I’ve mentioned before how a rejection of one project can lead to a more interesting project, and I thought I’d share an example. Back in August I’d pitched a couple of travel article ideas to The People’s Friend. Unfortunately, the features editor rejected them because he’d just bought two similar pieces (which is why it’s always a good idea to pitch ideas first, so you don’t waste your time writing the articles first).
The next day, the editor got back in touch and wondered if I could help. Because I’ve always supplied photos with my travel photos, he asked if I might be interested in a photographic job. Regular readers of The People’s Friend will know that the publication has teamed up with the charity Age UK, and there is a monthly feature exploring the life of an Age UK charity shop. The words are being provided by the charity’s PR department, but the magazine needed someone to pop into the shop in question and take some photos.
It’s a job that takes me out of my comfort zone, because it’s not a writing job, but a photographic one. And I’m used to shooting landscapes, not people. Putting people who don’t like having their photo taken at ease is not easy, although I needn’t have worried. The staff at the shop are wonderful. And they’re willing to help out. Last week I had to go back and take some Christmassy photos, but because it was Remembrance Week, they were all decked out in poppies, not tinsel. Still, that didn’t stop them. We quickly erected a christmas tree and stuck up some tinsel, took some photos and then took it all down again!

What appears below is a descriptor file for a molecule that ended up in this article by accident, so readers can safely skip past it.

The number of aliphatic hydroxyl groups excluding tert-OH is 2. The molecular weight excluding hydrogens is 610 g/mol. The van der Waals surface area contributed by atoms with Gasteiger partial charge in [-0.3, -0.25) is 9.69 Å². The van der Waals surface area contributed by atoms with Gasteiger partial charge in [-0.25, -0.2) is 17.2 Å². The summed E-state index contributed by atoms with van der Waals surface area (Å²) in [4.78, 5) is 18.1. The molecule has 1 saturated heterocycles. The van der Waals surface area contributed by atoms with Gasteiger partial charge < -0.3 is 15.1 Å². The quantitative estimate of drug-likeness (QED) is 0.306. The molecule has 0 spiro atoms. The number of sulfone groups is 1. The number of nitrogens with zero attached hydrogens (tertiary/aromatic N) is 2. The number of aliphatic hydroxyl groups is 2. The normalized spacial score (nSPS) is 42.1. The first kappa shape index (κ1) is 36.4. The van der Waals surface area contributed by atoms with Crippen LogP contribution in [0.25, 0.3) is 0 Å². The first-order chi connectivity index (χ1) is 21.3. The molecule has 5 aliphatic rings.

The series of articles will last for a year, which means I’ve already had to undertake two photoshoots for them and will need to do a couple more in 2015. So those initial rejected ideas have actually led to more work. If I hadn’t pitched those travel pieces I might not have been asked to to do these photographic jobs (which will earn me more money than those two travel pieces).
It’s just a reminder that pitching regularly keeps your name in front of the editor. And even though that editor might say no today, tomorrow is another day.